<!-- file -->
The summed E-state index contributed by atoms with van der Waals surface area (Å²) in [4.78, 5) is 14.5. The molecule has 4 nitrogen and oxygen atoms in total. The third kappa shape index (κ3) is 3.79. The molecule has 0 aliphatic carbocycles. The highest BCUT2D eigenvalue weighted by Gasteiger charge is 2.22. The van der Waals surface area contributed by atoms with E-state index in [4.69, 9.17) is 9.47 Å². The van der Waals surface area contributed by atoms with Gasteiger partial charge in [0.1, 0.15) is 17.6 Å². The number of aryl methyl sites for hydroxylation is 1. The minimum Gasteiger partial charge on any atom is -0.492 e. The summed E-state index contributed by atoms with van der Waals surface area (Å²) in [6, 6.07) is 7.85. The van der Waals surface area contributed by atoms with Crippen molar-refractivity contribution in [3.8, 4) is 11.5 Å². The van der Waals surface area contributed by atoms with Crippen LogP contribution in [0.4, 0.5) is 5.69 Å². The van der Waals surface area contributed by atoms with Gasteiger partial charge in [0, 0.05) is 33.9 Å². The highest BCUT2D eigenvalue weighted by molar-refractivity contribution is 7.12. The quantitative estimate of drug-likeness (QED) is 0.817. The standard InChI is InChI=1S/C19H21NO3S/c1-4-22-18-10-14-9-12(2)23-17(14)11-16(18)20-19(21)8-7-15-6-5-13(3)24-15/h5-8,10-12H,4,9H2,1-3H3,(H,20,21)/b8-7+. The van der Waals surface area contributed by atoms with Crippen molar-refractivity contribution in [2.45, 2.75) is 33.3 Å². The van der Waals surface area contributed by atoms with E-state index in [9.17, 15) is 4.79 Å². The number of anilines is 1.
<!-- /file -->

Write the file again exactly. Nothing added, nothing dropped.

The summed E-state index contributed by atoms with van der Waals surface area (Å²) in [4.78, 5) is 14.5. The molecule has 4 nitrogen and oxygen atoms in total. The third kappa shape index (κ3) is 3.79. The molecule has 0 aliphatic carbocycles. The highest BCUT2D eigenvalue weighted by Gasteiger charge is 2.22. The van der Waals surface area contributed by atoms with E-state index in [4.69, 9.17) is 9.47 Å². The van der Waals surface area contributed by atoms with Gasteiger partial charge in [0.1, 0.15) is 17.6 Å². The number of aryl methyl sites for hydroxylation is 1. The minimum Gasteiger partial charge on any atom is -0.492 e. The summed E-state index contributed by atoms with van der Waals surface area (Å²) in [6, 6.07) is 7.85. The van der Waals surface area contributed by atoms with Crippen molar-refractivity contribution in [3.8, 4) is 11.5 Å². The van der Waals surface area contributed by atoms with Crippen LogP contribution in [0.4, 0.5) is 5.69 Å². The van der Waals surface area contributed by atoms with Gasteiger partial charge in [0, 0.05) is 33.9 Å². The highest BCUT2D eigenvalue weighted by molar-refractivity contribution is 7.12. The quantitative estimate of drug-likeness (QED) is 0.817. The standard InChI is InChI=1S/C19H21NO3S/c1-4-22-18-10-14-9-12(2)23-17(14)11-16(18)20-19(21)8-7-15-6-5-13(3)24-15/h5-8,10-12H,4,9H2,1-3H3,(H,20,21)/b8-7+. The van der Waals surface area contributed by atoms with Crippen molar-refractivity contribution in [2.45, 2.75) is 33.3 Å². The van der Waals surface area contributed by atoms with E-state index in [9.17, 15) is 4.79 Å². The number of anilines is 1.